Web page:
Have you ever thought of how often you’ve been asked to be thankful, feel grateful or to count your blessings? We have been told that practicing gratitude is good for our Mental Health and overall wellbeing and we’ve seen this in terms of Social Media challenges, hashtags, making gratitude jars or even having gratitude journals. While Gratitude can be a very grounding experience, we need to be conscious that there is a dark side to it which we need to be vigilant of.
The dark side of Gratitude which often goes unnoticed in our quest of constantly counting our blessings is ‘Toxic Gratitude’. While many people and Mental Health professionals advocate that the practice of gratitude is a powerful way to improve our Mental Health, forced thankfulness can be detrimental as it forces people to breeze past their pain in search of a silver lining, whether or not one exists. Forcing ourselves to be grateful in times of times of stress and strife isn’t just ineffective but can also be emotionally damaging. In this piece we will briefly look at toxic gratitude and how we can avoid falling into this trap.
Forcing yourself to feel grateful on days when you feel far from it can lead to frustration and guilt as the gratitude is not genuinely what we feel in that moment. It is also best to allow gratitude to flow naturally. It is best to say “thank you” when you’re actually thankful, and say “this sucks” when something is awful. In doing so, you are acknowledging your feelings, irrespective of whether they are good or bad. This can be beneficial to your Mental Health as you are embracing and accepting your authentic feelings as they are, good or bad, rather than forcing yourself to not acknowledge the bad ones.
Let’s think of Toxic Gratitude as a sweet treat. It is sweet and looks sweet to others as well. But if that’s all you choose to eat, you’re going to be sick. That’s why its important to have and experience everything - broccoli, spinach, apples and strawberries too. While some of these may not be as aesthetically pleasing or come in shiny, colourful wrappers like candy, they are all healthy and part of being human. Know that if you just try to hide all of your tormenting thoughts, experiences and emotions behind shiny wrappers and treats, you will end up damaged indeed. Being grateful does not mean that life is without challenges or bad days, but unfortunately there are times you may feel trapped to seeing the good in everything if you're caught in the web of toxic gratitude. You’re allowed to feel your feelings. Do the best you can to count your blessings during tough times but through that know that you’re allowed to acknowledge the challenges along the road. Know that Gratitude isn’t a fast pass out of your feelings. It’s a part of the human experience, just like pain or pleasure. If it means something to you, make a list of the things you’re thankful for; But at the same time keep that list as more of a flashlight to help you get through hard times, not an escape hatch to get you out of it altogether.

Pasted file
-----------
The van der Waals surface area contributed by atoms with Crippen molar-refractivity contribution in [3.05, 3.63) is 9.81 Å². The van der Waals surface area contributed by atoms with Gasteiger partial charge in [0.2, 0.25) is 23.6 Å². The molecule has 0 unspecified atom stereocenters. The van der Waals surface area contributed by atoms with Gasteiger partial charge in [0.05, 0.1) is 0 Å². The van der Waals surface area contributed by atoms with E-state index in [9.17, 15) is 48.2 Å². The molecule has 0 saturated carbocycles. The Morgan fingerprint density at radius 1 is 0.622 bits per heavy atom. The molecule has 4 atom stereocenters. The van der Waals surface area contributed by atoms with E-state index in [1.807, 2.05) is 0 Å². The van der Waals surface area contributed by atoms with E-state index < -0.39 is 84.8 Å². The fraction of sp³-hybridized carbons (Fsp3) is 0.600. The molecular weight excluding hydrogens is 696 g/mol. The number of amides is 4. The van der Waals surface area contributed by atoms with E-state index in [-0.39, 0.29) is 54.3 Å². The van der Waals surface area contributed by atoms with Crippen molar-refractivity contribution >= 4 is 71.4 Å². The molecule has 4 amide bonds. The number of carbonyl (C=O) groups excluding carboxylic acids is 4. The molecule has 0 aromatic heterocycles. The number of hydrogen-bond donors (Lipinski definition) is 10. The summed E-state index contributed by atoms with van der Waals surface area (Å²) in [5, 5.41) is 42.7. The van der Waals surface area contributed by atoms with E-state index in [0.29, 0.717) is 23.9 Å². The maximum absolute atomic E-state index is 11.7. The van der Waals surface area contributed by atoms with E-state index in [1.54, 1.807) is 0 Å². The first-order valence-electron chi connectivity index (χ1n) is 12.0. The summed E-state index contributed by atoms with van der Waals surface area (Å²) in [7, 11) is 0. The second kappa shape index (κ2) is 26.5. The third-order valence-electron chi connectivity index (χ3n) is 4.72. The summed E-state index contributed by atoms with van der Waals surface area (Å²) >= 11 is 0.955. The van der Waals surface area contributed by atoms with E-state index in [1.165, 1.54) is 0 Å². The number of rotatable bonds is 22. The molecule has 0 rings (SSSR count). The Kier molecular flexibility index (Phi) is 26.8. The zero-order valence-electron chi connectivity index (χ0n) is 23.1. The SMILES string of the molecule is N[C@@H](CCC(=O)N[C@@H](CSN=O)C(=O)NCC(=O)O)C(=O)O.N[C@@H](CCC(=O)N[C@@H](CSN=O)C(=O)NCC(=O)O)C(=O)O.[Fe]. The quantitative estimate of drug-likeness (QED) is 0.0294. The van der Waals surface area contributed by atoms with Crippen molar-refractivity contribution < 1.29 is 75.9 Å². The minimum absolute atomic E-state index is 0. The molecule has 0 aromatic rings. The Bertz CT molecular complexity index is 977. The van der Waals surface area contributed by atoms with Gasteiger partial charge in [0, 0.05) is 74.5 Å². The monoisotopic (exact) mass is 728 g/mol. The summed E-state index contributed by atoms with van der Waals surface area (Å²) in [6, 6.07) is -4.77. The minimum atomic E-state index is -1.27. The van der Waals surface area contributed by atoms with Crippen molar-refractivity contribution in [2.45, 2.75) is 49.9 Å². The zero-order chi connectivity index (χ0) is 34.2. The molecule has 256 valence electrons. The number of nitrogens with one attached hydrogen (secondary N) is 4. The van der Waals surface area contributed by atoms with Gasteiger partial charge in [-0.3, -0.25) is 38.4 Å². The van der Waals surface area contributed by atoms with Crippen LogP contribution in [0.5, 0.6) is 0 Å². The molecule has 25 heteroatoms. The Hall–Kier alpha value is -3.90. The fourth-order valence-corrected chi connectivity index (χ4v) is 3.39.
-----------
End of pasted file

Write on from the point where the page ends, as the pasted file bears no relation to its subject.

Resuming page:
When it comes to gratitude, it helps to be mindful of it and your emotions to make sure you don’t neglect your realities. When trying to reap the benefits of gratitude, devote some mental space for the harder emotions as well. It can be beneficial to make a contrast between the great and not-so-great parts of your life and acknowledge both aspects. Accurately describing and naming your pain can actually help you be a more grateful person, because you’re more thankful for the things that do bring you joy and happiness. By going ahead and naming your negative feelings, you can be more present in the moment, which can sharpen your ability to notice good things in the short and long terms. When you can accept your feelings without trying to banish them, you will gain more control over them.
We need to acknowledge and be aware that it is very much possible to be grateful while also speaking out against what's wrong. Know that you can appreciate a development and thank those who make your life more satisfying while still offering a realistic appraisal of what isn't worth celebrating. There are two sides to a coin and talking about both doesn’t diminish the existence of the other. So let’s rethink the way we look at gratitude and the idea of being thankful. Perhaps instead of "count your blessings," a better motto would be: Striving to make a place for every feeling and have every feeling (including gratitude) in its place.
Written by: Yash Mehrotra